Finding meaning and purpose in your life is essential, but especially so when reflecting on your past and facing your mortality. One strategy to do this is to be of service to others. Being of service and giving back can take many forms including volunteering your time, donating money, or mentoring and sharing your expertise. There is plenty of need in this world, and there is enormous benefit to giving back. As one self-help guru said, “Givers gain!”
Volunteers make up a powerful workforce across this nation. In many communities they are the backbone of social services for all age groups. Whether this be volunteering for Meals on Wheels, providing rides to medical appointments, or visiting skilled nursing facilities with pets or programs, these activities seem to address our very human need to be of service. And there is no question that the satisfaction that comes from giving is immeasurable.
Giving is an act of generosity. It is also a way to manage and control situations. Many of us consciously or unconsciously use it as a strategy to cover up feelings of insecurity or to make sure that others are beholden. This may be especially true if you grew up being told, “It is better to give than receive.” When I am in the position of being a giver, I have the added benefit of social approval, and the reassurance that I am OK. I also am in control.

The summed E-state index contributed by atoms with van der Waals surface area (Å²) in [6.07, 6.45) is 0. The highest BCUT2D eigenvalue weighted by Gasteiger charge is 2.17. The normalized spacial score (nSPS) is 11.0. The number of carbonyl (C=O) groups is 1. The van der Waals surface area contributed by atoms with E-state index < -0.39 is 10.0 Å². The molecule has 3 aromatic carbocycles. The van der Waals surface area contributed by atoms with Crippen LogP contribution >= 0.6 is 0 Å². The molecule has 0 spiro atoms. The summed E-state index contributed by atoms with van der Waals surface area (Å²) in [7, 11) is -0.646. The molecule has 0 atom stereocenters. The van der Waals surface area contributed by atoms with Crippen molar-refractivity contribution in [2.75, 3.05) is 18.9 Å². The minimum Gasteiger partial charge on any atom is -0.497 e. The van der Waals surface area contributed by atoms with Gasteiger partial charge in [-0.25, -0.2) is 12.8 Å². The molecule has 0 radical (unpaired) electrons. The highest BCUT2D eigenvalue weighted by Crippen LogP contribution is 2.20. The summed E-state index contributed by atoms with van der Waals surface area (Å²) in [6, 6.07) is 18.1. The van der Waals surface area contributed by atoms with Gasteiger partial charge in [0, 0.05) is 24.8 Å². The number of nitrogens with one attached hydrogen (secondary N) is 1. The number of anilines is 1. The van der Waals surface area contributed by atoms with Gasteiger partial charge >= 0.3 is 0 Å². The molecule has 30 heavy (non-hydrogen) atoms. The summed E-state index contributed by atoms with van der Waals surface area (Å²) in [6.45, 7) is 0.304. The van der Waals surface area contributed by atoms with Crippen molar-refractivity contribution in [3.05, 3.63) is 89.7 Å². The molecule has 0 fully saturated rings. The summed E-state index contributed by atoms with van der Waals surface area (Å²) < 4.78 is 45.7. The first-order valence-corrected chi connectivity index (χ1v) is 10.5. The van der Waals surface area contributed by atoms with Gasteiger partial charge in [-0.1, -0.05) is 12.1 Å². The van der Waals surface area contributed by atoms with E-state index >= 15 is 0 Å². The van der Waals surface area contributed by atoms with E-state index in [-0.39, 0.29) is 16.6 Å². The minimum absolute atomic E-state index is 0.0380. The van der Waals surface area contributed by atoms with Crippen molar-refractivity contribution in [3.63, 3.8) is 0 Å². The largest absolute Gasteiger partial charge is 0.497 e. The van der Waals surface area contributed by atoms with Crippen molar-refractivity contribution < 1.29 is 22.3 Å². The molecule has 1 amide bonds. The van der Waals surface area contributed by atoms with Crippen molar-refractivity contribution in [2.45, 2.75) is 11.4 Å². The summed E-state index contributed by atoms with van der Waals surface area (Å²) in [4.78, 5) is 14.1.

On the other hand, there is a down side to being a giver all the time. If you are forever giving, you may not have much experience receiving. Inevitably, as we age, we will find that the balance tips and where once you were the giver, now you become the receiver. It is essential to find a balance between giving and receiving so that we can experience the love, assistance, and the care we need as we age.
This can be quite difficult, as it suggests that somehow you are no longer competent, in charge, or able to do things on your own. This can bring up feelings of helplessness and vulnerability. After all, receiving is an act of trust. As we age, we will need to practice receiving lots of different kinds of help from others. Many of us will end up needing some kind of caregiving. We may need someone to take us to doctor’s appointments. We may need someone to pick up food or medicine. We may need someone to help us with our most intimate and personal of functions.
These needs may be met by family members or strangers. Ours is a generation that will be relying on the kindness of strangers, because so many of us did not have children. As our numbers grow, so will our need for support and care, especially if we are to remain in our homes. Finding trained and reliable caregivers is already a challenge that many of you may have encountered. It is only going to get more intense.